Paddlefish are easily identified, because of the broad, flat, bill-like snout, which can be almost half the length of their body. Paddlefish skeletons are made of cartilage except for the jawbone. Paddlefish are gray or grayish blue in color with darker backs and lighter bellies. Paddlefish have small eyes, long gill covers, two small whiskers near the mouth, a forked tail and smooth, scaleless skin. Except for the snout, paddlefish look similar to sharks. As they grow and mature the adults do not develop teeth despite such a large mouth.
Paddlefish swim, with their mouths open, filtering food from the water with gill rakers. They feed on plankton and insect larvae in the water. Their bills are covered with taste buds, which help to locate the plankton.
Paddlefish live in the rivers of the Mississippi Valley, western Montana, upper Ohio Valley, southern Great Lakes and Gulf Slope rivers.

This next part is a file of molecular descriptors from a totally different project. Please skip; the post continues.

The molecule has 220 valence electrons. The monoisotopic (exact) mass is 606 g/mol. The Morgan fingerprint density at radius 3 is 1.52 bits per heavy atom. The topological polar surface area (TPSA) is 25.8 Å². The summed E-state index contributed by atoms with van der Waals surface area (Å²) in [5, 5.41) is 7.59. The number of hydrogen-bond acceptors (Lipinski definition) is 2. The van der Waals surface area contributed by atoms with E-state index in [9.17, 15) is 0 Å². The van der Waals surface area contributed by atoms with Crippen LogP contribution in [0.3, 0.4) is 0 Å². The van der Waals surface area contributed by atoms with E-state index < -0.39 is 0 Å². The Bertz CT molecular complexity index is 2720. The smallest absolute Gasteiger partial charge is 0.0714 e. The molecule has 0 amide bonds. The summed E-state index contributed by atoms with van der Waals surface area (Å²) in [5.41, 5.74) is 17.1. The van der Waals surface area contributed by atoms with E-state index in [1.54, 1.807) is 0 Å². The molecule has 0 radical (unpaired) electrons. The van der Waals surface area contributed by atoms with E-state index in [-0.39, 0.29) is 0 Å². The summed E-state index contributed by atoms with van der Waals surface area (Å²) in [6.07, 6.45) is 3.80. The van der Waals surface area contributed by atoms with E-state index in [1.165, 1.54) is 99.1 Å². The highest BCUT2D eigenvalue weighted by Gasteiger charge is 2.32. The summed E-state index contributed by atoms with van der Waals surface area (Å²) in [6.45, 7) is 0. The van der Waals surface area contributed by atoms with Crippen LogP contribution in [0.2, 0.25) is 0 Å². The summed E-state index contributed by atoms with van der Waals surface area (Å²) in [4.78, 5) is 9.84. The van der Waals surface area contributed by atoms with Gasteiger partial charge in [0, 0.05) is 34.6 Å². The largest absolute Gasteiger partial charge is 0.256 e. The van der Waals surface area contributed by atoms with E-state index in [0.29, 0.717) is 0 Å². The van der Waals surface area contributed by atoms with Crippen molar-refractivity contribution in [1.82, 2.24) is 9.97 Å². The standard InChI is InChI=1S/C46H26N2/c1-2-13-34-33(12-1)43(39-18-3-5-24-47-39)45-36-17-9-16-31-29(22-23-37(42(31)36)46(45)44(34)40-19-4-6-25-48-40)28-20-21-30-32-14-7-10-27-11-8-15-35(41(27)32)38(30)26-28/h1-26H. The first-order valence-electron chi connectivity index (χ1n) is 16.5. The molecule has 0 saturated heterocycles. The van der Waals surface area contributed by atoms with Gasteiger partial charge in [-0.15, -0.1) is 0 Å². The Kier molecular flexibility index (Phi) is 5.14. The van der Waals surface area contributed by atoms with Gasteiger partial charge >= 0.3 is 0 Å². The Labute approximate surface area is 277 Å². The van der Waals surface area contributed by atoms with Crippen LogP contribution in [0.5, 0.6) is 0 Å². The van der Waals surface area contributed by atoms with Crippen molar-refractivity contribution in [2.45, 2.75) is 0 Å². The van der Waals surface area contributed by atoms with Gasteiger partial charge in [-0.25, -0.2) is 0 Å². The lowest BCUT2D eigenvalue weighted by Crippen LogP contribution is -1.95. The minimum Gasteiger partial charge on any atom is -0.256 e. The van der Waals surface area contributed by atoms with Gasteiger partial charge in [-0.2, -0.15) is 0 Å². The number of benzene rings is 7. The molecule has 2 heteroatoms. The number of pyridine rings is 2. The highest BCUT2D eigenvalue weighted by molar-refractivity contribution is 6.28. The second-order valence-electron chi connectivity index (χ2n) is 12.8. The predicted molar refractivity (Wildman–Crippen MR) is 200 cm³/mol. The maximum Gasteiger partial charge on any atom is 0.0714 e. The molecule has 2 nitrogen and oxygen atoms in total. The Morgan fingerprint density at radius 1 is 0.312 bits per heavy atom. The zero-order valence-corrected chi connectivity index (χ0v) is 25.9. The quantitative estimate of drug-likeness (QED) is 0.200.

Paddlefish live in large, open, slow-moving streams, reservoirs or rivers. They avoid fast flowing water and try to move around mainly when the water level is low. Paddlefish tend to stay in shallow water or near the surface in the downstream side of islands or sandbars.
- Paddlefish were discovered in the 16th century by Hernando Desoto while exploring the Mississippi River Valley.
- The nearest relative of the paddlefish is the Chinese paddlefish or sturgeon, which lives in the Yangtze River in China.
- Paddlefish got their scientific name from Polydon, a Greek word meaning "many tooth" and spathula a Latin word for "blade."